In both Chronicling America and the Kentucky Digital Library can be found a host of other journalistic masterpieces, like orphaned titles Liberty and It; labor union newspaper Ohio Valley Worker; one of the longest running community interest newspapers, Louisville's Kentucky Irish American; temperence newspapers Citizen and Kentucky Vindicator. These are just a few we've digitized so far; each uniquely styled by editiors and publishers as interesting and varied as the communities they infomred. We're working every day to bring more like these to your fingertips.
NEWSPAPERS ON MICROFILM
The University of Kentucky Libraries maintains the largest and most comprehensive collection of Kentucky newspapers in the Commonwealth. Together, the University Libraries and the University's School of Journalism collected Kentucky's newspapers throughout the 20th century. By 1955, with state funding and a donation by the Kentucky Press Association, the School and the Library established a newspaper microfilming operation to comprehensively collect Kentucky newspapers and to microfilm them on an annual basis. The microfilming operation systematically microfilmed large historic backfiles held by the School of Journalism and the Library.
In 1981, the UK Libraries became one of the first five institutions to receive National Endowment for the Humanities (NEH) funding to participate in the United States Newspaper Program. UK Libraries conducted the Kentucky Newspaper Project (KNP) from that time to 1991. Over the course of KNP, over 4,000 institutions were surveyed, 500 repositories were visited, and 5,000 titles were cataloged. Many institutions either donated or lent hard copy holdings to compile complete backfiles of historic newspapers. Over 1.5 million pages of newspapers were microfilmed during KNP alone.
Today, our master negative repository maintains over 30,000 reels of historic newspapers on microfilm, more than half of which were created according to the ANSI/AIIM standards and USNP guidelines.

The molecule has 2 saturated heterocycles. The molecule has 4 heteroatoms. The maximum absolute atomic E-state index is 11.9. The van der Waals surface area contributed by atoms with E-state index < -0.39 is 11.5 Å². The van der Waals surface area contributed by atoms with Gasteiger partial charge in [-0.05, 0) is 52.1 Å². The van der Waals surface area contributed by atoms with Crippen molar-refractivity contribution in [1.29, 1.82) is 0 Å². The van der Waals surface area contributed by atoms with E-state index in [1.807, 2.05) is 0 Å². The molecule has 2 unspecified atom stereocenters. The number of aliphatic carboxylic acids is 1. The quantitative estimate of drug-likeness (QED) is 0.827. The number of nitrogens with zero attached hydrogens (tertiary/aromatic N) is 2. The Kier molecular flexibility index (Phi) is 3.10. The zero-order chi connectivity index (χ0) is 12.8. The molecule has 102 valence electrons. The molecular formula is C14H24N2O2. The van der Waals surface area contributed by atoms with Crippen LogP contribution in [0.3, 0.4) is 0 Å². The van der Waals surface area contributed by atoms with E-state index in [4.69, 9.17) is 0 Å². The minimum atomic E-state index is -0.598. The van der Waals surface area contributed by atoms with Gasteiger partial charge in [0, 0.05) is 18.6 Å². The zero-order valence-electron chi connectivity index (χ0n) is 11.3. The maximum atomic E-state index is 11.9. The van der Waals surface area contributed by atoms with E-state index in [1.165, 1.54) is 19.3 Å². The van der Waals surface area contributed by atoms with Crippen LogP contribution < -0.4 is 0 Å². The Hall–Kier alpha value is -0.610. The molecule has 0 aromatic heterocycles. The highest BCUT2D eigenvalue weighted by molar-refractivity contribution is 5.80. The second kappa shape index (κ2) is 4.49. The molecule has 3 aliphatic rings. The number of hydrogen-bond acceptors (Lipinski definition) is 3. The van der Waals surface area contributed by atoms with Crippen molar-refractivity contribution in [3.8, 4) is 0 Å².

DONATING YOUR NEWSPAPERS FOR PRESERVATION AND/OR DIGITIZATION
Despite the vast efforts of USNP and local/state support, uncatalogued newspapers are still being discovered, thanks in part to NDNP. During Phase I alone, KY-NDNP found, and digitized, five previously uncatalogued "orphan" newspapers: Ohio Valley Worker, Kentucky Vindicator, Liberty (La Center), It and Afro-American Mission Herald. The University of Kentucky Libraries' Digital Library Services continues to receive historic newspapers from private donors, too, such as the Carrollton Democrat, The Dime, Louisville Times; Bath County Outlook, Kentucky Sentinel and many others. We encourage individuals, historical societies, libraries, or archives to reach out to us with their historic newspapers not yet filmed or cataloged, including missing content (pages or issues) for those titles already digitized. If you have historic newspapers that you'd like to preserve and share with the world, please contact NDNP Program Manager, Kopana Terry for more information.
PARTNERING WITH THE UNIVERSITY OF KENTUCKY LIBRARIES FOR DIGITIZATION
One of our favorite practices at the University of Kentucky Libraries is partner collaboration for the preservation and digitization of historic Kentucky newspapers. Since 2005 KY-NDNP has lead the charge, first with the Congregational Library in Boston, Massachusettes for the conservation, preservation, and digitization of the only known issues of the Afro-American Mission Herald. That was followed by our partnership with the Lexington Public Library (LPL) and the Wisconsin Historical Society to digitize the complete run of the True American (1845-1846). We teamed once more with the LPL to conserve and digitize the Kentucke Gazette (1787-1910). And, finally, the University of Kentucky Libraries and the University of Louisville have been working together to digitize Kentucky's newspaper of record, Courier Journal. If you're interested in partnering with us to provide digitial access to your historic newspapers, please contact KY-NDNP Program Manager, Kopana Terry, or Associate Dean, Mary Molinaro.